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Queer Shakespeare: Desire and Sexuality.

Goran Stanivukovic, ed. Queer Shakespeare: Desire and Sexuality. London: Bloomsbury, 2017. Pp 424. Hardback: [pounds sterling]72.00. ISBN: 9781350084476.

One of the most satisfying aspects of Goran Stanivukovic's edited collection Queer Shakespeare: Desire and Sexuality is the abundance of new and refreshing approaches to queerness in Shakespeare, and to the application of queer theory to Shakespeare's texts. In Stanivukovic's own words, Queer Shakespeare 'demonstrates that Shakespeare is an unavoidable presence in early modern England', and 'that he is constituent of queer theory just as queer theory without Shakespeare shuts itself away from one of its most resourceful presences' (26). In doing so, the book builds on recent pioneering work by scholars such as Madhavi Menon, Jeffrey Masten, and Mario DiGangi, as well as the previous work of the collection's own contributors. Stanivukovic wisely establishes the remit of the book, offering close examinations of the plays and poems through textual analysis and queer theoretical approaches and dividing the collection into three sections on 'queer time', 'queer language', and 'queer nature'. Given the prominence he accords to Emma Rice's 2016 production of A Midsummer Night's Dream at Shakespeare's Globe, as well as the emphasis Vin Nardizzi places upon that same production in his afterword, some exploration of the collection's themes through the means of performance studies would have been welcome too. But, as Stanivukovic appears to suggest, such analysis may better deserve its own specific volume, gesturing towards future work in queer Shakespeare studies.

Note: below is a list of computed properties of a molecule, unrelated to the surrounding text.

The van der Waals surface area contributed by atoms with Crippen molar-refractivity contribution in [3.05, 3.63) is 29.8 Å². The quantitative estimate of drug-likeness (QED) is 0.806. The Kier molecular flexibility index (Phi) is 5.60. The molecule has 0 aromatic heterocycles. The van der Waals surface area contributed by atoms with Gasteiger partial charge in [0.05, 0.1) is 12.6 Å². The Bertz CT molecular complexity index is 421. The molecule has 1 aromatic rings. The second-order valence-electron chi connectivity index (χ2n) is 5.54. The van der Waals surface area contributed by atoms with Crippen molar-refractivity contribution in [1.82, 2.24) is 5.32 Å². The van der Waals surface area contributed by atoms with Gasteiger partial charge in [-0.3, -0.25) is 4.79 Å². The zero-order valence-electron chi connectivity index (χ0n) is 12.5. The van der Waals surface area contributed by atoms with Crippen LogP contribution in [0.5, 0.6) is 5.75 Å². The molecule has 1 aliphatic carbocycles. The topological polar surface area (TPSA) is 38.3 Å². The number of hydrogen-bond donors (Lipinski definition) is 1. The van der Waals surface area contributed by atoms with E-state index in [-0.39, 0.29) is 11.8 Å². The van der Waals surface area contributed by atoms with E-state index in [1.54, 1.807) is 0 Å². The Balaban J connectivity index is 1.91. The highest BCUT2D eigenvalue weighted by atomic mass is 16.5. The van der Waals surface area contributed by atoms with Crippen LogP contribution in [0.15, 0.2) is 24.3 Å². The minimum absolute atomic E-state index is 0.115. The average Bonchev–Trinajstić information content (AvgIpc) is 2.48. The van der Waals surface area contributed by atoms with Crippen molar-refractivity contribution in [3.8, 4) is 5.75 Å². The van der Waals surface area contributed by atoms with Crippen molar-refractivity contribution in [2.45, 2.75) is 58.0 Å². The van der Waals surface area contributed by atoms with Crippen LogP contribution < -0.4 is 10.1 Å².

The specific parameters and interests of Queer Shakespeare allow the collection to home in on recurring threads and themes that perhaps would be harder to draw together were it a broader volume. The collection is primarily concerned with style--that is, the formal qualities of Renaissance and early modern discourses of love and desire. Stanivukovic's assertion in his essay on queer styles in Twelfth Night that 'The materiality of language is inextricable from the materiality of the body that speaks it, and from the means by which that body is represented' arguably could act as a manifesto for the entire project (154). Many of the contributors, to no surprise, draw on Petrarchism throughout, whether to emphasize that literary style's contextual importance or, in the case of Ian Frederick Moulton's fascinating contribution, using Petrarch's sonnets as a gateway to draw the reader's attention to other comparative modes of literary and contextual analysis. Moulton introduces the reader to Antonio Beccadelli's Hermaphroditus (ca 1425), a collection of controversial Latin epigrams that are direct and explicit in terms of sex and desire (and unfortunately, pederasty). Such directness is apparent in some of the titles Beccadelli gives these epigrams (the English translation strongly reinforces this for a contemporary readership): one, for example, is titled Lepidinus Asks the Author Why Once Someone Begins To Butt Fuck He Never Stops. 'Beccadelli's and Shakespeare's collections of poems both centre on questions of queer desire', Moulton writes, 'and both can serve as crucial markers for the possibilities of articulating queer desire in early modern Europe' (99). Elsewhere, David L. Orvis explores the 'languages of love'--'In thy opinion, which is worthiest love?' (1.2.6)--in The Two Gentlemen of Verona, and Valerie Billing expands upon the documentation of Love's Labour's Lost's 'lampooning of Petrarchism', suggesting that 'the play is also testing the limits of what kinds of desires Petrarchan tropes can articulate' (108-9).